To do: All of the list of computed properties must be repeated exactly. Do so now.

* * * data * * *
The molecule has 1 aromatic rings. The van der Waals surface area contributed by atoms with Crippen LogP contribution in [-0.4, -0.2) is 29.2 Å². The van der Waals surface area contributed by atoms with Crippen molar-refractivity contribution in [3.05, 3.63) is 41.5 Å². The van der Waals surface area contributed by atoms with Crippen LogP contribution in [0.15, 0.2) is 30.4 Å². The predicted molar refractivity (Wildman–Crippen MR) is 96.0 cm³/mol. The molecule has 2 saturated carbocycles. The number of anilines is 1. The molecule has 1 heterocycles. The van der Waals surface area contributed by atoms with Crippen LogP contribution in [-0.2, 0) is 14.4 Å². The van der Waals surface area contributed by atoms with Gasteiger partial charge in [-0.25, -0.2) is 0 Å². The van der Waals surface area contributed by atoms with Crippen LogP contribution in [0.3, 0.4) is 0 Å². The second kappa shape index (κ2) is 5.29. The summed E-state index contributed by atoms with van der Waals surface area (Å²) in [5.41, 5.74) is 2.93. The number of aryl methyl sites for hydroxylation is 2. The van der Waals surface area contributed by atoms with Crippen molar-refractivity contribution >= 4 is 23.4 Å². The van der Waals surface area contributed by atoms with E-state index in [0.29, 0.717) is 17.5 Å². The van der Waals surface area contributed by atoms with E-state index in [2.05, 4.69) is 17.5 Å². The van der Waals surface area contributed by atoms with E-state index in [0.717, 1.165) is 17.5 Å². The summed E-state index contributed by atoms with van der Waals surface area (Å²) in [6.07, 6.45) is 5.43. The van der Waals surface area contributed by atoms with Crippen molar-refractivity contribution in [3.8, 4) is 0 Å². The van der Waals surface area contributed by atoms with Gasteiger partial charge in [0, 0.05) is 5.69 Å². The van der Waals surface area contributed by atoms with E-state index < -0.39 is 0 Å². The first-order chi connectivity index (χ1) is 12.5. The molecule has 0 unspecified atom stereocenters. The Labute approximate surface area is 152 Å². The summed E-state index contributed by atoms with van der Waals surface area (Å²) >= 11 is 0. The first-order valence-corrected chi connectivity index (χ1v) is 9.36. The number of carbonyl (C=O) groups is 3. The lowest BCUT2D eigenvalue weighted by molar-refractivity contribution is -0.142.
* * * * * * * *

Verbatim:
The molecule has 1 aromatic rings. The van der Waals surface area contributed by atoms with Crippen LogP contribution in [-0.4, -0.2) is 29.2 Å². The van der Waals surface area contributed by atoms with Crippen molar-refractivity contribution in [3.05, 3.63) is 41.5 Å². The van der Waals surface area contributed by atoms with Crippen LogP contribution in [0.15, 0.2) is 30.4 Å². The predicted molar refractivity (Wildman–Crippen MR) is 96.0 cm³/mol. The molecule has 2 saturated carbocycles. The number of anilines is 1. The molecule has 1 heterocycles. The van der Waals surface area contributed by atoms with Crippen LogP contribution in [-0.2, 0) is 14.4 Å². The van der Waals surface area contributed by atoms with Gasteiger partial charge in [-0.25, -0.2) is 0 Å². The van der Waals surface area contributed by atoms with Crippen LogP contribution in [0.3, 0.4) is 0 Å². The second kappa shape index (κ2) is 5.29. The summed E-state index contributed by atoms with van der Waals surface area (Å²) in [5.41, 5.74) is 2.93. The number of aryl methyl sites for hydroxylation is 2. The van der Waals surface area contributed by atoms with Crippen molar-refractivity contribution >= 4 is 23.4 Å². The van der Waals surface area contributed by atoms with E-state index in [0.29, 0.717) is 17.5 Å². The van der Waals surface area contributed by atoms with E-state index in [2.05, 4.69) is 17.5 Å². The van der Waals surface area contributed by atoms with E-state index in [0.717, 1.165) is 17.5 Å². The summed E-state index contributed by atoms with van der Waals surface area (Å²) in [6.07, 6.45) is 5.43. The van der Waals surface area contributed by atoms with Crippen molar-refractivity contribution in [3.8, 4) is 0 Å². The van der Waals surface area contributed by atoms with Gasteiger partial charge in [0, 0.05) is 5.69 Å². The van der Waals surface area contributed by atoms with E-state index < -0.39 is 0 Å². The first-order chi connectivity index (χ1) is 12.5. The molecule has 0 unspecified atom stereocenters. The Labute approximate surface area is 152 Å². The summed E-state index contributed by atoms with van der Waals surface area (Å²) >= 11 is 0. The first-order valence-corrected chi connectivity index (χ1v) is 9.36. The number of carbonyl (C=O) groups is 3. The lowest BCUT2D eigenvalue weighted by molar-refractivity contribution is -0.142.